My heart filled at first sight of Ushuaia, not only because of the beauty of Tierra Del Fuego but because for me being here is momentous. It is not a dream but a dream realized. To stand at the tip of South America waiting to embark on a ship bound for Antarctica is something I have tried to imagine for thirty years. So now there is no more imagining, only being, and already I feel a deep connection to this place. Fittingly, dogs rule this town. A long haired black lab was chasing cars on the main street last night and elsewhere dogs roam freely, following me for a while on my walkabout then veering off when something else catches their attention. There was a sliver of light at half past midnight when I went to bed and the sun was well up when I opened my eyes at five.
One hundred years ago Amundsen had reached his goal of the South Pole. He was on his way back across the Antarctic plateau, successful. Being in Ushuaia to me feels like I have been successful too. Today, I leave for Antarctica. What significance there is in being able to say that. All the other travels, all the other things I've seen along the way in Santiago, and Rio, Iguazu, and Buenos Aires seem to matter more for contrast; going there was not going to Antarctica. Yes, I'm still a tourist and will be for the next two weeks, but Antarctica is not just another destination, not just another stop on the map. By this evening, I'll be heading out into the pounding waves of the Drake Passage bound for a place that I have dreamed for years.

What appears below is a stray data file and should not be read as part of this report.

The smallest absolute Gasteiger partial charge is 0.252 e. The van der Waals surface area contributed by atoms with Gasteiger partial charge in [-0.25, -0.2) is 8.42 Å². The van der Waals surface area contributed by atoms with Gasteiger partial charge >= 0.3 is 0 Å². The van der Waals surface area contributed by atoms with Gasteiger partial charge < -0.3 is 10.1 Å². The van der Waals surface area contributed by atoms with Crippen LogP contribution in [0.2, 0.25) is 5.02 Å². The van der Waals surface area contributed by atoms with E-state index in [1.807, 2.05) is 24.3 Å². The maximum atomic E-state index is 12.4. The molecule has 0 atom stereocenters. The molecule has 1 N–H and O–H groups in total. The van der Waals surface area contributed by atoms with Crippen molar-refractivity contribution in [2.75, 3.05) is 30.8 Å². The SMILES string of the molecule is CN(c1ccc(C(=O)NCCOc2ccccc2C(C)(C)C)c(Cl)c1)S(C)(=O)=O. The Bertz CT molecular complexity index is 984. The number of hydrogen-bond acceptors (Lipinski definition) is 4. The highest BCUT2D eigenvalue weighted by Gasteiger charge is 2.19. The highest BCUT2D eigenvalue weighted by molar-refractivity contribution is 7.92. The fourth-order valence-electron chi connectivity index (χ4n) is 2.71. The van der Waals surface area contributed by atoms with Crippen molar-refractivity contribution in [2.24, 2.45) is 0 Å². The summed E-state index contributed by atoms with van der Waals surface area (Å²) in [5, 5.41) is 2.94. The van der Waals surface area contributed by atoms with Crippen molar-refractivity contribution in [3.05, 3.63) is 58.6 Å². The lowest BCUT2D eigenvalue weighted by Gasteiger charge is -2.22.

I was up late because my suitcase was left behind in Buenos Aires. The plane was too heavy so they took bags off. As much as I prefer the airline's caution, I was anxious last evening as I waited for my things. My bag has all of my Antarctic gear: boots, sweaters, gloves, toques, snow pants. Amundsen was an expert planner, and as we left the Ushuaia airport sans gear, I thought back to making these plans. I wanted to be in Ushuaia for at least twenty-four hours before boarding the Polar Pioneer in case we were delayed or luggage was lost on the way. So I have planned for just this contingency. “It's not the end of the world,” I joked with myself. Yet all of my clever planning was small comfort when I was faced with the fact that my stuff didn't arrive. So imagine my relief returning to the hotel from a late dinner to find my possessions waiting by the front desk. Who knew long underwear could make me so happy?
In a few hours, I will board the ship and head off to make unknown wonders known. I feel already the distance from everything familiar, and the large satellite dishes I can see across the bay make me think I'm not the only one aware of the feeling of isolation down here. Ushuaia would be an excellent place to come to escape the rest of the world.
Despite the new wave of tourism in the past decade, there are still relatively few people who have travelled to Antarctica and even fewer who have had the privilege to land there. Lucky, lucky me.